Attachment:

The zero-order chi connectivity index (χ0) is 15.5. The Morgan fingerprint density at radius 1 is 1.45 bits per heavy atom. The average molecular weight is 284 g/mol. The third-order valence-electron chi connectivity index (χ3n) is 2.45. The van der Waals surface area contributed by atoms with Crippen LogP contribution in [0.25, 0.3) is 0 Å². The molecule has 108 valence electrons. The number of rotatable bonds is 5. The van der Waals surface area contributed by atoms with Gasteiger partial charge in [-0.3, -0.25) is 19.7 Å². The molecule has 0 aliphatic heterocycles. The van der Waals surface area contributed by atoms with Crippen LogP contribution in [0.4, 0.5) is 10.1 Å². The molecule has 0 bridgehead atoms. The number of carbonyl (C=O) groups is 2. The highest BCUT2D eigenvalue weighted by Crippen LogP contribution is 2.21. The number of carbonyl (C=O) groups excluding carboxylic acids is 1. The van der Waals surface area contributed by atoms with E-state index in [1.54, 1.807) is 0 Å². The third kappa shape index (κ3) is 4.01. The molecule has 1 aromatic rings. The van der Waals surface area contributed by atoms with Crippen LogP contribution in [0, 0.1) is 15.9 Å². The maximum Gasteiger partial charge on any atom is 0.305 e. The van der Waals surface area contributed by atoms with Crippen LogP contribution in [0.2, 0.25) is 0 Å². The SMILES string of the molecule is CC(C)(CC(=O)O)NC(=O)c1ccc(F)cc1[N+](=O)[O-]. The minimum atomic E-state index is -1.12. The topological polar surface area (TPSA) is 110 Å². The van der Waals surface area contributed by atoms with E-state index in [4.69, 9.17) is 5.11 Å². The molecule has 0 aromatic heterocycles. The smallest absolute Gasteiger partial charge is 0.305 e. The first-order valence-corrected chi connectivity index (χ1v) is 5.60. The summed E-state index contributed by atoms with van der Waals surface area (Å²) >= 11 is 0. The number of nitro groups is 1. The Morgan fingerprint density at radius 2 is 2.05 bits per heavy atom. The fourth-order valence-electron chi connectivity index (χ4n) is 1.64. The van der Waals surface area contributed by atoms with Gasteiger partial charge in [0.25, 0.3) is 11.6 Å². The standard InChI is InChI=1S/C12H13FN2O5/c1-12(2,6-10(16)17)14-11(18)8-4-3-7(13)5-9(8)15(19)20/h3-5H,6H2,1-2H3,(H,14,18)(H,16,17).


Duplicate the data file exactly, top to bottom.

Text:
The zero-order chi connectivity index (χ0) is 15.5. The Morgan fingerprint density at radius 1 is 1.45 bits per heavy atom. The average molecular weight is 284 g/mol. The third-order valence-electron chi connectivity index (χ3n) is 2.45. The van der Waals surface area contributed by atoms with Crippen LogP contribution in [0.25, 0.3) is 0 Å². The molecule has 108 valence electrons. The number of rotatable bonds is 5. The van der Waals surface area contributed by atoms with Gasteiger partial charge in [-0.3, -0.25) is 19.7 Å². The molecule has 0 aliphatic heterocycles. The van der Waals surface area contributed by atoms with Crippen LogP contribution in [0.4, 0.5) is 10.1 Å². The molecule has 0 bridgehead atoms. The number of carbonyl (C=O) groups is 2. The highest BCUT2D eigenvalue weighted by Crippen LogP contribution is 2.21. The number of carbonyl (C=O) groups excluding carboxylic acids is 1. The van der Waals surface area contributed by atoms with E-state index in [1.54, 1.807) is 0 Å². The third kappa shape index (κ3) is 4.01. The molecule has 1 aromatic rings. The van der Waals surface area contributed by atoms with Crippen LogP contribution in [0, 0.1) is 15.9 Å². The maximum Gasteiger partial charge on any atom is 0.305 e. The van der Waals surface area contributed by atoms with Crippen LogP contribution in [0.2, 0.25) is 0 Å². The SMILES string of the molecule is CC(C)(CC(=O)O)NC(=O)c1ccc(F)cc1[N+](=O)[O-]. The minimum atomic E-state index is -1.12. The topological polar surface area (TPSA) is 110 Å². The van der Waals surface area contributed by atoms with E-state index in [4.69, 9.17) is 5.11 Å². The molecule has 0 aromatic heterocycles. The smallest absolute Gasteiger partial charge is 0.305 e. The first-order valence-corrected chi connectivity index (χ1v) is 5.60. The summed E-state index contributed by atoms with van der Waals surface area (Å²) >= 11 is 0. The number of nitro groups is 1. The Morgan fingerprint density at radius 2 is 2.05 bits per heavy atom. The fourth-order valence-electron chi connectivity index (χ4n) is 1.64. The van der Waals surface area contributed by atoms with Gasteiger partial charge in [0.25, 0.3) is 11.6 Å². The standard InChI is InChI=1S/C12H13FN2O5/c1-12(2,6-10(16)17)14-11(18)8-4-3-7(13)5-9(8)15(19)20/h3-5H,6H2,1-2H3,(H,14,18)(H,16,17).